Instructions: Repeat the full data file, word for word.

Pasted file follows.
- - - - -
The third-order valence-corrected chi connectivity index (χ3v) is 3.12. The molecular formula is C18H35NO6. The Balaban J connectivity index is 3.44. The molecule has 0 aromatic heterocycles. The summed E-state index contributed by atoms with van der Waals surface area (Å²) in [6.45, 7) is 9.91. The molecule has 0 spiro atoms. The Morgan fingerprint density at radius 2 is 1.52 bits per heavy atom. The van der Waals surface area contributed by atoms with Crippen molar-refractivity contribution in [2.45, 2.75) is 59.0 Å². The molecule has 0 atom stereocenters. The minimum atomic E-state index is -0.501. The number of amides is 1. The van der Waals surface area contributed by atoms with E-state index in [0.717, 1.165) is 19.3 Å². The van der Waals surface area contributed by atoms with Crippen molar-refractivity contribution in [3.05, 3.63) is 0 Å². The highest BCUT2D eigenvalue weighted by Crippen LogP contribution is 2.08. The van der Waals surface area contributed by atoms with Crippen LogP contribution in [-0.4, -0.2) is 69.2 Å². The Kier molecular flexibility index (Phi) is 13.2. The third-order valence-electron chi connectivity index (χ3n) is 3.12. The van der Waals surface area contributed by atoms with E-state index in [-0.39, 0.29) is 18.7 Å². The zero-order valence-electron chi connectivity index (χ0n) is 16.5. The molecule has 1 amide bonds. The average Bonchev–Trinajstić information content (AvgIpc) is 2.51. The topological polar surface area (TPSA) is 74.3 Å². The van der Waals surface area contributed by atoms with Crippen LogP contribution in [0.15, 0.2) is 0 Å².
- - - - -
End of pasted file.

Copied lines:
The third-order valence-corrected chi connectivity index (χ3v) is 3.12. The molecular formula is C18H35NO6. The Balaban J connectivity index is 3.44. The molecule has 0 aromatic heterocycles. The summed E-state index contributed by atoms with van der Waals surface area (Å²) in [6.45, 7) is 9.91. The molecule has 0 spiro atoms. The Morgan fingerprint density at radius 2 is 1.52 bits per heavy atom. The van der Waals surface area contributed by atoms with Crippen molar-refractivity contribution in [2.45, 2.75) is 59.0 Å². The molecule has 0 atom stereocenters. The minimum atomic E-state index is -0.501. The number of amides is 1. The van der Waals surface area contributed by atoms with E-state index in [0.717, 1.165) is 19.3 Å². The van der Waals surface area contributed by atoms with Crippen molar-refractivity contribution in [3.05, 3.63) is 0 Å². The highest BCUT2D eigenvalue weighted by Crippen LogP contribution is 2.08. The van der Waals surface area contributed by atoms with Crippen LogP contribution in [-0.4, -0.2) is 69.2 Å². The Kier molecular flexibility index (Phi) is 13.2. The third-order valence-electron chi connectivity index (χ3n) is 3.12. The van der Waals surface area contributed by atoms with E-state index in [-0.39, 0.29) is 18.7 Å². The zero-order valence-electron chi connectivity index (χ0n) is 16.5. The molecule has 1 amide bonds. The average Bonchev–Trinajstić information content (AvgIpc) is 2.51. The topological polar surface area (TPSA) is 74.3 Å². The van der Waals surface area contributed by atoms with Crippen LogP contribution in [0.15, 0.2) is 0 Å².